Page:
AUGUST 16, 1996
MARION - With only a few days left before most schools open, teachers and principals aren't the only ones working at break-neck speed to get everything ready in time. So are state inmates. They have been helping to remodel an old, 18,000 square-foot department store building located in downtown Marion. When complete, the building will house an alternative school for students who have dropped out or are in need of special assistance.
Fourteen minimum custody inmates from Marion Correctional Institution are cleaning bathrooms, moving furniture and fixtures, painting, handing sheet rock, blackboards and pictures, installing divider walls and shelving and moving books. They have also repaired holes in the ceiling where plaster fell.
"The inmates are cleaning every corner of this building," said Sarah Buchman, community schools coordinator. "They're on their hands and knees caulking, sweeping and mopping. The inmates also cleaned outside the building and mowed the grass."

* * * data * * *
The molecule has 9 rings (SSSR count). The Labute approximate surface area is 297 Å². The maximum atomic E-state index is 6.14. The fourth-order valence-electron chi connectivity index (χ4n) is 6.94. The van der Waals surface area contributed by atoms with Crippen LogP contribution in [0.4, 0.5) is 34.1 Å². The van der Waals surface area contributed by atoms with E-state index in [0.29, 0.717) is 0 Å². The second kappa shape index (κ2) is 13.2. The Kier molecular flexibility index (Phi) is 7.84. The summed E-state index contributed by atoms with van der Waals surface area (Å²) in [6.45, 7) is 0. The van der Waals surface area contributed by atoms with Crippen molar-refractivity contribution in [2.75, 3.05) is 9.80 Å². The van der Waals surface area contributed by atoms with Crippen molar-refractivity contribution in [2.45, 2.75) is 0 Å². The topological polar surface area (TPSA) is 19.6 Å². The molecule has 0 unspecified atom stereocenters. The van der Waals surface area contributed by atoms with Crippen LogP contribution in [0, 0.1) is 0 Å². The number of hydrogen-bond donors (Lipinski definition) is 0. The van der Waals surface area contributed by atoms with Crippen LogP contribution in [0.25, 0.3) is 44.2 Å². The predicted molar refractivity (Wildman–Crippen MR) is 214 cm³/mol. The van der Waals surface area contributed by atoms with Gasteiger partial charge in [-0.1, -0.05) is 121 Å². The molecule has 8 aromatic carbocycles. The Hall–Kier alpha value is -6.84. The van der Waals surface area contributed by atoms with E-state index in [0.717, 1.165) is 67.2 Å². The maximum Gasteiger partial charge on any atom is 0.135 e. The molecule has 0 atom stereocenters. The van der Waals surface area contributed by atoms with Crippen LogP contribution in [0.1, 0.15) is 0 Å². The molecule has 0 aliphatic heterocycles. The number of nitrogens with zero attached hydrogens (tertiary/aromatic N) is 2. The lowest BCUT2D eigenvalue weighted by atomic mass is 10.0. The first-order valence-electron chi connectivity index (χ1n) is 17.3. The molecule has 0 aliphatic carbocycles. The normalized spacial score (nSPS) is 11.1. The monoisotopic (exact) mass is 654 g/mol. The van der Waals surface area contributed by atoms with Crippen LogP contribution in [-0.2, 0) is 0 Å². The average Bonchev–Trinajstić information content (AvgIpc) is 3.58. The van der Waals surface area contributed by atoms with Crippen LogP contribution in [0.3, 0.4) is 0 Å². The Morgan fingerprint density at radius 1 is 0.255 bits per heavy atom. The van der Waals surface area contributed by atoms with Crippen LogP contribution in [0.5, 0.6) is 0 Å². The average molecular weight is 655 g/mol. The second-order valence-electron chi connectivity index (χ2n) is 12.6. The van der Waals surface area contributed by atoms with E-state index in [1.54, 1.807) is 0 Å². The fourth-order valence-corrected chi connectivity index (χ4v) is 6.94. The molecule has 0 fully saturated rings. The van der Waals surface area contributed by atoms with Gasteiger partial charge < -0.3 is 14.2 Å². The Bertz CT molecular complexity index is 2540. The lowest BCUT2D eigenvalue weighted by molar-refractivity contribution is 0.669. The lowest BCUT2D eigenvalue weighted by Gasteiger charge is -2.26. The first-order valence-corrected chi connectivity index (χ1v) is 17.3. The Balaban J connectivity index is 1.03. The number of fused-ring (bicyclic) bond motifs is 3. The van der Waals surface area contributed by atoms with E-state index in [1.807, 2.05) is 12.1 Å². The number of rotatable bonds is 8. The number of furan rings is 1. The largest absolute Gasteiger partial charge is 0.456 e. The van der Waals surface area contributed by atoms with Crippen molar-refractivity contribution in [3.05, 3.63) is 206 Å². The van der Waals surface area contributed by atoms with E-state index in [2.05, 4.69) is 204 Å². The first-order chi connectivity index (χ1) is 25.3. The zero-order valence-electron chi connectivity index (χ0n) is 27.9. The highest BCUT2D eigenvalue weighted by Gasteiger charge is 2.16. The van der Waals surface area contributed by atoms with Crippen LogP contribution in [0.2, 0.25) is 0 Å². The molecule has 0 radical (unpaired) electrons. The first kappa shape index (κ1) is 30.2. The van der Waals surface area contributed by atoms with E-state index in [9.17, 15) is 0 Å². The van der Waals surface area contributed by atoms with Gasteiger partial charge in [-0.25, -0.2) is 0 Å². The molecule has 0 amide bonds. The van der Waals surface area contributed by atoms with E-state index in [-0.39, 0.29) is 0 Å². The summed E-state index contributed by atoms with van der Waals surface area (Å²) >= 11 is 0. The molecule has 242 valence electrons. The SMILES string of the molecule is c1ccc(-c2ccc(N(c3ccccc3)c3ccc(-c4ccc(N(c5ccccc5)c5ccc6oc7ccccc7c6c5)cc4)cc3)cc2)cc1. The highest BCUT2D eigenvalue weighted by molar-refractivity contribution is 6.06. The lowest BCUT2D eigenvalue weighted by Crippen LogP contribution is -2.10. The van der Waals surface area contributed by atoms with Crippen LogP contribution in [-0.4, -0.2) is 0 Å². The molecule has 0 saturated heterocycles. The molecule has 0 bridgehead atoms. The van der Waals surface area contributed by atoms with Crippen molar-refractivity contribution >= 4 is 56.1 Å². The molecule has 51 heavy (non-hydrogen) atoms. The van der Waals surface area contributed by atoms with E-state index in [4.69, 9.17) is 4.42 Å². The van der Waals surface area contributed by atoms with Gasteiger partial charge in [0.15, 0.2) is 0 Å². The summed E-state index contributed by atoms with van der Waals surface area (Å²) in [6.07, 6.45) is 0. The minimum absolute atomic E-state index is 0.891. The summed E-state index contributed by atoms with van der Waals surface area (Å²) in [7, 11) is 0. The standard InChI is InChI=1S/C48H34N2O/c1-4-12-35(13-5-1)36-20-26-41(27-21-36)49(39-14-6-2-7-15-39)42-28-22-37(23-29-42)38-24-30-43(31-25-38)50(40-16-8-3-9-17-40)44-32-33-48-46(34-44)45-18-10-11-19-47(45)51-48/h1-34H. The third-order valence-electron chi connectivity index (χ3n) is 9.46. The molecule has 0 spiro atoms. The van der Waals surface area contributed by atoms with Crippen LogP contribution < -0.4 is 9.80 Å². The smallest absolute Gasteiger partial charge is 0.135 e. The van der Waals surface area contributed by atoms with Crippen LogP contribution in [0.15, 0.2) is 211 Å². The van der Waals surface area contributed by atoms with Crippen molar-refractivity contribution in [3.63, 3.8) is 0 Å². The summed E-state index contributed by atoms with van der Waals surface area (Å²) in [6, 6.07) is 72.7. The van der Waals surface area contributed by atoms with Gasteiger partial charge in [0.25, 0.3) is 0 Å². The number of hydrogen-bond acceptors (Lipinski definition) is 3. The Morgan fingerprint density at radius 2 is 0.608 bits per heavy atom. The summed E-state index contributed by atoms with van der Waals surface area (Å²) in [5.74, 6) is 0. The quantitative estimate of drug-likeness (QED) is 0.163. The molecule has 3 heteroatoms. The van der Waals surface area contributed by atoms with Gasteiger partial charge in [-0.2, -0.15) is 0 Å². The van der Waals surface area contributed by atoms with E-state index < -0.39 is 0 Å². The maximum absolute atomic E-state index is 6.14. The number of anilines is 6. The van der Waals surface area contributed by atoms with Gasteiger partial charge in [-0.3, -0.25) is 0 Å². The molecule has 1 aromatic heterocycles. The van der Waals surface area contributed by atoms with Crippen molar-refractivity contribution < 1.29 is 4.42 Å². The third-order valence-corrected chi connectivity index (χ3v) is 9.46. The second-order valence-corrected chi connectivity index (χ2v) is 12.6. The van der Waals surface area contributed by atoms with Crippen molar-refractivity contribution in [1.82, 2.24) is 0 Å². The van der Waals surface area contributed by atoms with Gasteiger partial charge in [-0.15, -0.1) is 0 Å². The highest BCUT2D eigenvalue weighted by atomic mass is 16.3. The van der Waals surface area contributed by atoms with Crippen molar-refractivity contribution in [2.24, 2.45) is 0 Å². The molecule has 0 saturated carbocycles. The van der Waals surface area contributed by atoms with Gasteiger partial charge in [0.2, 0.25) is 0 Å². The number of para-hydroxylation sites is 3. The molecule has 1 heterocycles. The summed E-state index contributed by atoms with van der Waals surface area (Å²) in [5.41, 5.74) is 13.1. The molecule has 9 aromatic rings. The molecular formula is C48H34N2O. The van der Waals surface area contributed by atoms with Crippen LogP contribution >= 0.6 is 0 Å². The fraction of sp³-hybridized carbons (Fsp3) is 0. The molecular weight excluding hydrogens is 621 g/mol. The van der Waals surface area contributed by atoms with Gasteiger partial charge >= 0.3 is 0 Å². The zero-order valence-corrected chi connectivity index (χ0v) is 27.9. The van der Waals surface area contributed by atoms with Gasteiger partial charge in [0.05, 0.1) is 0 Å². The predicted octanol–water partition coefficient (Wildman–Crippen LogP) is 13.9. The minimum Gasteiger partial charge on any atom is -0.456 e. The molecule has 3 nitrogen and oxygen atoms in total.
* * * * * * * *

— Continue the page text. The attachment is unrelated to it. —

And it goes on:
"They work eight hour days and they're proud of what they do," said Sgt. Perry Franklin, who supervises the inmates. "They like to personally show me their work. It's amazing to see inmates at work on so many different projects at one time."
Those inmates are part of more than a thousand statewide working in Governor Jim Hunt's Community Work Program. Schools and communities are benefitting from the free inmate labor.
"The Governor's Community Work Program has been very successful, saving taxpayer dollars," said Correction Secretary Franklin Freeman. "It will continue to grow as we find more jobs for more inmates."
In the last legislative session, lawmakers approved adding 700 more inmates to the Community Work Program.